Sunday, March 31, 2013

Review: Lady Audley's Secret by Mary Elizabeth Braddon

Title: Lady Audley's Secret
Author: Mary Elizabeth Braddon
Genre: Classics / Mystery
First published: 1862
Pages: 496

Rating: 7 out of 10

For some reason, I wasn't expecting much out of this classic novel, and it sat on my shelves for more than just a few months. However, once I started reading, I couldn't put Lady Audley's Secret down.

A beautiful young woman named Lucy has recently married Sir Michael Audley, a rich older man, and comes to stay at the prestigious Audley Court Manor. Sir Audley's daughter is jealous of her new rival, but everyone else seems fascinated and delighted at the new little mistress.
But when Sir Michael's nephew Robert and his friend George Talboys come to stay, strange things begin to happen.
Talboys mysteriously disappears one day, and no one seems to have the slightest idea where he has gone.
Robert sets out to find him, but the trail that the mystery leads him down becomes increasingly darker and shocking.

Written in 1862, this book was much more lightly written and easy to get through than other contemporary books of that time, such as the works of the Bronte sisters. I noticed this at once, and I found it very entertaining.

The characters of this book are quite well drawn, and it is, not surprisingly, Lady Audley who is most memorable. She is a perfectly beautiful and charming young woman who would have been, in her time, the ideal lady. That is, from an outsider's point of view. As the story progresses, we see that behind her mask of sweetness, she hides a much darker, terrible nature. Braddon gives us clues of this early on, which are not all that difficult to catch. For example, the unfinished painting of her, in which she is depicted as a "beautiful fiend." It seems that the artist who painted Lucy saw beyond her pretty smile and further into her true nature. It is also mentioned that Lucy does not like happy tunes, but rather "somber and melancholy" music. Despite being extremely interesting, however, I left the story still wanting to see a bit more into Lady Audley's darker side. She is not the main character, but rather the villain, so we do not spend so many scenes with her as the title may suggest. We are able to assume her malicious and twisted thoughts, because we learn of her actions. However, I never really 'felt' these crimes enough.

I loved the character of Robert Audley, who is a smooth and normally quite lazy barrister. He seemed arrogant and irritating in the beginning, and I couldn't help but picture him as an older Malfoy (from the Harry Potter books - their characters follow me no matter what I read!). However, by the end of the book, he had become a very likable character. If a book must have a main character, it would certainly be Robert, and most of the book follows his actions as he searches for his friend. His relentless loyalty to George Talboys was admirable, and the manner in which he deals with his discoveries is thoughtful to his uncle while still seeking justice.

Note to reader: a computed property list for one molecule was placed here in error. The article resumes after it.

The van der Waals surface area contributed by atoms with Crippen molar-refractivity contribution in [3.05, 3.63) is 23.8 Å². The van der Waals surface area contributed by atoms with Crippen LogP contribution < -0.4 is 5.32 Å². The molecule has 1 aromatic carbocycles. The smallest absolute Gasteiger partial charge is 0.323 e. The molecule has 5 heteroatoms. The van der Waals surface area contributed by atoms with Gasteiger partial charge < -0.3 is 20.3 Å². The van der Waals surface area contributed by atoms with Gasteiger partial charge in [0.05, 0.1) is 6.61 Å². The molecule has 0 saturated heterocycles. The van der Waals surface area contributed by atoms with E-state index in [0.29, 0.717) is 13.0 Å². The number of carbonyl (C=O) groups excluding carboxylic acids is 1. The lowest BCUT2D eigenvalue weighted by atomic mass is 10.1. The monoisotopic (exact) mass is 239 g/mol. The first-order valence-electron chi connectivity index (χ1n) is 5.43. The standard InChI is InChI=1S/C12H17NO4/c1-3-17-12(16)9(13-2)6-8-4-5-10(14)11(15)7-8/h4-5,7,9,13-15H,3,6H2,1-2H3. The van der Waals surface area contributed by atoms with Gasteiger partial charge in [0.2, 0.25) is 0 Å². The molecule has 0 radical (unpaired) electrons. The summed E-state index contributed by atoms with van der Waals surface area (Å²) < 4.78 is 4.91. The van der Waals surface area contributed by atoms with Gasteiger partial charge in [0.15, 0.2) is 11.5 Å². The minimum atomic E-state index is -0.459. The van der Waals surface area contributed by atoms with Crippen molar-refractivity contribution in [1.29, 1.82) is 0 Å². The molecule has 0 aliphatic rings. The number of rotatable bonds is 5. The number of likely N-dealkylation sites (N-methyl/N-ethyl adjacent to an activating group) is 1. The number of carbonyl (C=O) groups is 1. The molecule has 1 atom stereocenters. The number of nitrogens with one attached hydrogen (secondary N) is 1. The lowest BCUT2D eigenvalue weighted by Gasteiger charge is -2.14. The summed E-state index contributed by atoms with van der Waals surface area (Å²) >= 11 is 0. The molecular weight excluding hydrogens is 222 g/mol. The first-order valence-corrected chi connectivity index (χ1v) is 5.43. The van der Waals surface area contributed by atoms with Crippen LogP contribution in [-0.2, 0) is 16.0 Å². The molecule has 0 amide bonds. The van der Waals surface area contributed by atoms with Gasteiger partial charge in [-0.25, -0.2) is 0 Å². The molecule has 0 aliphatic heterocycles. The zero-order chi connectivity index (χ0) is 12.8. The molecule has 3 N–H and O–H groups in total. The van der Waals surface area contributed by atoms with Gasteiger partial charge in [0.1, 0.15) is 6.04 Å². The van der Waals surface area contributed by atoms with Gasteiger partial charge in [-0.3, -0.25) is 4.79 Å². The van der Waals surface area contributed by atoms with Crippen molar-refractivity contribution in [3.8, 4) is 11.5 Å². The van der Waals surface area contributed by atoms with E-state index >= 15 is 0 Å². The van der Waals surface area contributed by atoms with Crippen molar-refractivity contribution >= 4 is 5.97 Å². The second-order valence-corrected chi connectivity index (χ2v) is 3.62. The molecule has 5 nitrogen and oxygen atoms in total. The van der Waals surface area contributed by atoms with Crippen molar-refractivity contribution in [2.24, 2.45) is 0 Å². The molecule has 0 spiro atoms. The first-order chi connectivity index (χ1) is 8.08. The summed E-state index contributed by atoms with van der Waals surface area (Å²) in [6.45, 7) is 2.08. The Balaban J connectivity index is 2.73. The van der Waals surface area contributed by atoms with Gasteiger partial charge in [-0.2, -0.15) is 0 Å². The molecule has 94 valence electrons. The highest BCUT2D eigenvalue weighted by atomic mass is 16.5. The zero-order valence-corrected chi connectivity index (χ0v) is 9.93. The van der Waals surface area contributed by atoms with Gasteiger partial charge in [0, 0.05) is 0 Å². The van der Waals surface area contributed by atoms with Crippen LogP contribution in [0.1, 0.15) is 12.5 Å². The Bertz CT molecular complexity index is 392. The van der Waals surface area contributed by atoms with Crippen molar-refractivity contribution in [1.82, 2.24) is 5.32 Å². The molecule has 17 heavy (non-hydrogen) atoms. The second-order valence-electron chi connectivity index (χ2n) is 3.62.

The pacing of this book was well done and made it easy to continue reading. Short chapters were normally left off in cliff-hangers, since the story was first published in serial form.

I loved the chilly Gothic elements to this book, described just as Gothic passages should be - dark, foreboding, mysterious, with just a touch of strange beauty.
The descriptions of the Audley manor were my favorite, and I really got a sense of the setting. What better house for this mystery than a very old, oddly built mansion with secret passageways?

If you are one of those people who loves trying to figure out the outcome of a mystery before the detective does - look no further. You will definitely be able to quickly realize the culprit here, as the author makes it quite obvious.
However, for this particular story, it worked, and never affected my interest in the plot.
Though it is obvious who is responsible for George's disappearance, and why, we are still left wondering about how.
In a way, knowing before Robert does makes the story even more engaging. I felt as if I had seen the end of a movie and now decided to watch the rest of it. I knew what would happen, but I wanted to see how the characters would make the discovery.

This book certainly exceeded my expectations, and I am looking forward to discovering more of Braddon's work.